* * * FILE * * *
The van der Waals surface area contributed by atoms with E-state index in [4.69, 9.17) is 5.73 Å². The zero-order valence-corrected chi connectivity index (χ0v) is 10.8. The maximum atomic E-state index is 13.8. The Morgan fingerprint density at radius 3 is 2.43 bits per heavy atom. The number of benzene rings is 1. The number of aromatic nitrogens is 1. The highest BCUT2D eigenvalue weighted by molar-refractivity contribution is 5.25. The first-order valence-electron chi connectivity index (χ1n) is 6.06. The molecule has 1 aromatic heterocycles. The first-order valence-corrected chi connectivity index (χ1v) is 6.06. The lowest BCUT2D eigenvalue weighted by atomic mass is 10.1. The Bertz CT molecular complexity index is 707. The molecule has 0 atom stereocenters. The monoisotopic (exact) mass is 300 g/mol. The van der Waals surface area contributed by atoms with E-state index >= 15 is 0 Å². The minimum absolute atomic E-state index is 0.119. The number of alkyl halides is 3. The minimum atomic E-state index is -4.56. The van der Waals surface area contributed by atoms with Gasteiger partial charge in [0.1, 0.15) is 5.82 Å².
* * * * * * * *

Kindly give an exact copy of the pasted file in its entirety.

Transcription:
The van der Waals surface area contributed by atoms with E-state index in [4.69, 9.17) is 5.73 Å². The zero-order valence-corrected chi connectivity index (χ0v) is 10.8. The maximum atomic E-state index is 13.8. The Morgan fingerprint density at radius 3 is 2.43 bits per heavy atom. The number of benzene rings is 1. The number of aromatic nitrogens is 1. The highest BCUT2D eigenvalue weighted by molar-refractivity contribution is 5.25. The first-order valence-electron chi connectivity index (χ1n) is 6.06. The molecule has 1 aromatic heterocycles. The first-order valence-corrected chi connectivity index (χ1v) is 6.06. The lowest BCUT2D eigenvalue weighted by atomic mass is 10.1. The Bertz CT molecular complexity index is 707. The molecule has 0 atom stereocenters. The monoisotopic (exact) mass is 300 g/mol. The van der Waals surface area contributed by atoms with E-state index >= 15 is 0 Å². The minimum absolute atomic E-state index is 0.119. The number of alkyl halides is 3. The minimum atomic E-state index is -4.56. The van der Waals surface area contributed by atoms with Gasteiger partial charge in [0.1, 0.15) is 5.82 Å².